Interview with Dilshan Mohamed

Dilshan Mohamed
Dilshan Mohamed
Director-Supply Chain Management
Bodyline Pvt Ltd
Bodyline Pvt Ltd

What are the latest innovations trending in the industry in technology and textile engineering?

Most of the manufacturers and retailers are still conservative. However, with the increasing demand for shorter lead time and low prices, some brands and large manufacturers are looking at innovation as a driver. Some of the latest innovations in use are 3D printing; making garments closer to the point of sale, such as using digital printing on a completed garment closer to retail; use of fabrics with functional properties like odour- free, temperature control, anti-bacterial, stain-resistant and conductivity; use of wearable technology like conductive yarns for heating or transmitting data; and use of artificial intelligence, automation and robotics in manufacturing.

What are the emerging trends in intimatewear for women in terms of fabrics, styles, colours and prints?

There is no such special trend; it varies from season to season. However digital printing, demand for more sustainable manufacturing and recycled material are trending now. The preferred colours by most women stay within nude and black. But bright and vibrant colours are popular among teenagers. In the last few years, consumers have moved to simpler bra categories like bralettes compared to a more constructed bra in the past. 

Consumers are also looking for more multipurpose lingerie that can be used for both workout and at work. And bra has become more of a fashion garment than an intimatewear piece, which was not worn to be visible in the past. 

Tell us about your performance in last two fiscals and expectations from next two.

As an industry, the market is its still growing. But the context in which it is growing has been different in the last two years. Companies that depend on the traditional way of doing business will see it declining very soon. But the organizations that make use of technology and innovations coupled with industry 4.0 will move forward. 

But it is challenging; the rate of growth is not coming from the brick and motor businesses. New internet based start-up brands are affecting the businesses of large brands with consumers shifting to online platforms. Businesses have to be willing to change and shift gears to capture the benefit if they want to grow. 

What kind of fabrics, yarns, trims and accessories, and style and fits are more popular with international brands?

This was mentioned above. Mostly functional material, simple and appealing designs and multipurpose innerwear are popular among brands.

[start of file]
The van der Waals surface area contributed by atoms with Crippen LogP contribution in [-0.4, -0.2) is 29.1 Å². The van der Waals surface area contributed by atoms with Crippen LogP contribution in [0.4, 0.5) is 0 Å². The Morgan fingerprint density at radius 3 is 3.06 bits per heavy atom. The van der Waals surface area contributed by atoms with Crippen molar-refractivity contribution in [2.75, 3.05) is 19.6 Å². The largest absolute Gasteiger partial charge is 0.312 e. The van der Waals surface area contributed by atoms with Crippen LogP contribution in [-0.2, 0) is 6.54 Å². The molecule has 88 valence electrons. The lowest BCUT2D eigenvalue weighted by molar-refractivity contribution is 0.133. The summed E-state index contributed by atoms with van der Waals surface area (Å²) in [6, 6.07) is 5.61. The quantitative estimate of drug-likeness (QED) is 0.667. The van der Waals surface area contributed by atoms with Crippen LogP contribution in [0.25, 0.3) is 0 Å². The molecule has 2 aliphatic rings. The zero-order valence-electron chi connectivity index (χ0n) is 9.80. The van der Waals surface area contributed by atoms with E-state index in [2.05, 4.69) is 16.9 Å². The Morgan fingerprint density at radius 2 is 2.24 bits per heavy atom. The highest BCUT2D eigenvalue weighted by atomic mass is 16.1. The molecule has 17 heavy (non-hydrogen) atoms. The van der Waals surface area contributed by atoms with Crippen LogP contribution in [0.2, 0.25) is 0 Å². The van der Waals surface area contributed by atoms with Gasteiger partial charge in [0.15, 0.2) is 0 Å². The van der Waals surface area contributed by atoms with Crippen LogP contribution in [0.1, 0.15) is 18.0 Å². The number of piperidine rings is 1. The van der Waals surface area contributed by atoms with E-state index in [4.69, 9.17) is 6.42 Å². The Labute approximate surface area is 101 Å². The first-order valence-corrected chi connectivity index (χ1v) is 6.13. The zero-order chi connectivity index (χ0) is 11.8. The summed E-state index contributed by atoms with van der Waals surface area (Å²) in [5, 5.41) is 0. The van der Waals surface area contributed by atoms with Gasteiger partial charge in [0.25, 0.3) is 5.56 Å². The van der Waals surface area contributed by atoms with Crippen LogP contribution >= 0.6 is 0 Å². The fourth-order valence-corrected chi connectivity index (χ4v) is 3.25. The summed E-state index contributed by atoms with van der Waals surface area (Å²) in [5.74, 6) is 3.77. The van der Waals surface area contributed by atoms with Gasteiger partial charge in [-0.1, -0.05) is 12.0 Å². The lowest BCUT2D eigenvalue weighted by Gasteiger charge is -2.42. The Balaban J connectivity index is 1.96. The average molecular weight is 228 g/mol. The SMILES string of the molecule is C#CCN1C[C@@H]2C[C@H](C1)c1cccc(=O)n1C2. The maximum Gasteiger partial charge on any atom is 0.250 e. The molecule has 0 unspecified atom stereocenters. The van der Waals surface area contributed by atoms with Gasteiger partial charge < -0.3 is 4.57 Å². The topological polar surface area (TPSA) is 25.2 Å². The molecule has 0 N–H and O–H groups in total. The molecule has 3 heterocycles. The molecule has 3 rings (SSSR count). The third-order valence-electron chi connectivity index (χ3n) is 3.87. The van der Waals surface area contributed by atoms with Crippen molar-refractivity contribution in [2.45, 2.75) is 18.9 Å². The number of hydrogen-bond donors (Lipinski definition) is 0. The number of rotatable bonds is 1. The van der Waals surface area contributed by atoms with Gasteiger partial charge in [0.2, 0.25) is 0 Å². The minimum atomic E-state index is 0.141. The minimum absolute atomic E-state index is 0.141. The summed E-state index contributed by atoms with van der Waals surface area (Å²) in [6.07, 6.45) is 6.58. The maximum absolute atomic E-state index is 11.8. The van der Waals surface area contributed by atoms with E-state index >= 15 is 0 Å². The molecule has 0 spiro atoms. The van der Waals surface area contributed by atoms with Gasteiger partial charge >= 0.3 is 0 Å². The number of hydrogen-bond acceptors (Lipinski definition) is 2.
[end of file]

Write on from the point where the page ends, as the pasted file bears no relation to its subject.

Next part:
How do you ensure a clean and green supply chain?

We comply with international standards, work with brands in doing right to the planet not only on supply chain but across the manufacturing foot print. We drive the carbon footprint as a key measure to reduce the impact on the environment. There are dedicated teams in the organization supporting the rest in this endeavour.

What kind of supply chain challenges do countries like Sri Lanka face?

In a small island like Sri Lanka, we do not have totally integrated supply chain at large. There are very less fabric and accessory manufacturers. As a region, we have very few companies that can produce synthetic fabric and laces. This is a considerable challenge. 

The lead time to import fabric material from the Far East or EU is another challenge. In today's world, spending 20 to 30 days for sailing for imports is a long time.

Also the government no more supports the apparel sector. This doesn't motivate investors to set up the support structure for the industry. Also high inflation and instability of the government makes it difficult for businesses to attract supply chain investors. 

What are the major restraints hindering growth in this sector?

Increasing labour and utility costs are a major challenge. Also growth in other industries like tourism and technology spreads the labour pool across, making it difficult to attract people. Emerging low cost countries in Africa, Asia and Central America are driving the industry away and also creating a brain drain. 

In a macro perspective, the gross domestic product of Sri Lanka is moving up, which is taking the country towards a mid-income state, meaning the focus is more on non-industrial employment and investments compared to a low-income country. 

What are your future plans?

Our plan is to be a global player offering lingerie manufacturing solutions and novelty to both start-ups and large brands.(HO)
Published on: 23/06/2018

DISCLAIMER: All views and opinions expressed in this column are solely of the interviewee, and they do not reflect in any way the opinion of Fibre2Fashion.com.

Other Interviews

Uwe Hennig
Director-RFID Market Development
Avery Dennison Smartrac
Beth Jensen
Director of Climate+ Strategy
Textile Exchange
Halit Gumuser
Managing Director – Member of The Board
Kipas Denim
Zhao Shijia
Henan Lucen Import and Export Trade Co., Ltd.
Roop Rashi
Textile Commissioner
Office of the Textile Commissioner, Government of India

F2F NewsLetter

Subscribe today and get the latest information on Textiles, Fashion, Apparel.

 Fibre2Fashion Monthly Newsletter
 Upcoming Trade fairs & Events Monthly
 F2F Weekly Insights
 Technical Textiles eNews Weekly